Unlike the current building that operates like a dispatch center where students are in and out, the new building “becomes a destination for students to study and meet with their instructors,” Kraus said, and added, “These improvements will benefit the image of the entire airport.”

The funding model is similar to UND’s recently completed Nistler College of Business & Public Administration building, with numerous opportunities for naming sponsors.


“The things that resonate with Si are things that impact the students,” Kraus said.

Si donated $1 million to establish the Seymour “Si” Robin Foundation Aviation Scholarship. The scholarship covers expenses related to tuition and flight training for an incoming UND student and follows the student through their four-year degree program. 

“Si Robin’s $1 million gift will generate a full-ride scholarship, renewable for four years, for seven aviation students over 10 years,” Kraus summarized.

UND freshman Ethan Mathews is the first Robin Scholarship recipient. The Colorado Springs, Colo., native said planes constantly flying over his city fueled his interest, but it was listening to family stories that piqued his interest in aviation. “My great-grandfather was deployed to Vietnam as part of the Army where he flew helicopters and planes. Having somebody like that to look up to, to tell me what he’s done. I always looked forward to hearing his stories,” Mathews said. 

Mathews, who participated in the Robin Scholarship interview process last spring, was “speechless” when he received the news that he’d been awarded the scholarship. He did, however, find the words to thank Si when they met last fall. Si was in Grand Forks to announce the scholarship and attend a board meeting. “It was amazing to meet Si Robin,” Mathews said. “I got to thank him in person for such a generous gift. I loved that personal touch.”

Si, noting that aviation is a highly paid and rewarding field, offered, “My advice to all aviation students is to work hard on your studies.”

Si and Betty look at building plans

Si and Betty Robin check in during construction of their namesake, Robin Hall. 


During the same visit, Si again recognized the connections made through aviation. “I’m really honored to be here,” he said, speaking in Robin Hall, where UND runs its unmanned aircraft systems education and research. The Robins were lead donors on the building, completed in 2016.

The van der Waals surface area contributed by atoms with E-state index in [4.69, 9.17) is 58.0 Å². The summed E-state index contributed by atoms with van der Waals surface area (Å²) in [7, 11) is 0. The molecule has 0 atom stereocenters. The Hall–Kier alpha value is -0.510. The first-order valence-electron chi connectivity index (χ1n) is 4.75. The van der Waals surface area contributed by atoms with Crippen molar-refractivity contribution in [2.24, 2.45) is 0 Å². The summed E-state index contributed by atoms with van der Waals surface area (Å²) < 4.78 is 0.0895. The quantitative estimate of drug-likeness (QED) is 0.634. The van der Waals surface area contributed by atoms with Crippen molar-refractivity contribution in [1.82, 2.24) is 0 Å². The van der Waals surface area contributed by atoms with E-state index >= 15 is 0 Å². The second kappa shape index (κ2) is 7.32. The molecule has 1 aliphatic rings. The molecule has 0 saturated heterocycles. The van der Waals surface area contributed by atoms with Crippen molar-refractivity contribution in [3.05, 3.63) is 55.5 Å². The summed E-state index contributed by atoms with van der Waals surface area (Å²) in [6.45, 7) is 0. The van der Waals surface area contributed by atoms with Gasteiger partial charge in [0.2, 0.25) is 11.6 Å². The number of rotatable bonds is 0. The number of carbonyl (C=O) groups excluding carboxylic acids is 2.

According to UND Today, Si pointed to the building’s Legacy Wall of benefactors, which includes a photo of him and Betty. “I’m especially honored because of all these other people who are here on the wall, too,” he said. “And all of us hoped that the aviation program would be around for a long, long time.”

“It doesn’t take long if you’re looking around the campus to see the impact the Robins have made on the university and specifically on the Odegard School,” Pineo said. “One of the first things you see when you drive up to the campus or are passing by Grand Forks is Robin Hall. Now one of the first things you’ll see when you land here will be our new dispatch building. It’s appropriate that Si Robin is kicking that off as well.”


Si Robin is a giant in the aviation industry. 

He graduated from McGill in Montreal, Quebec, and moved to California in 1948 where he began developing aircraft antennae. He holds more than 80 patents for antenna-related products. Together with his wife Betty, Si led Sensor Systems Inc., a small company in Chatsworth, Calif., that designs and manufactures antennas for commercial, business and military aircraft. 

After visiting UND and contributing to numerous aviation initiatives, both Si and Betty were awarded honorary doctorate degrees in 2018. This is one of Si’s many awards and honors, which includes the Living Legends of Aviation Inventor Award for his lifelong accomplishments in aircraft antennae design and development.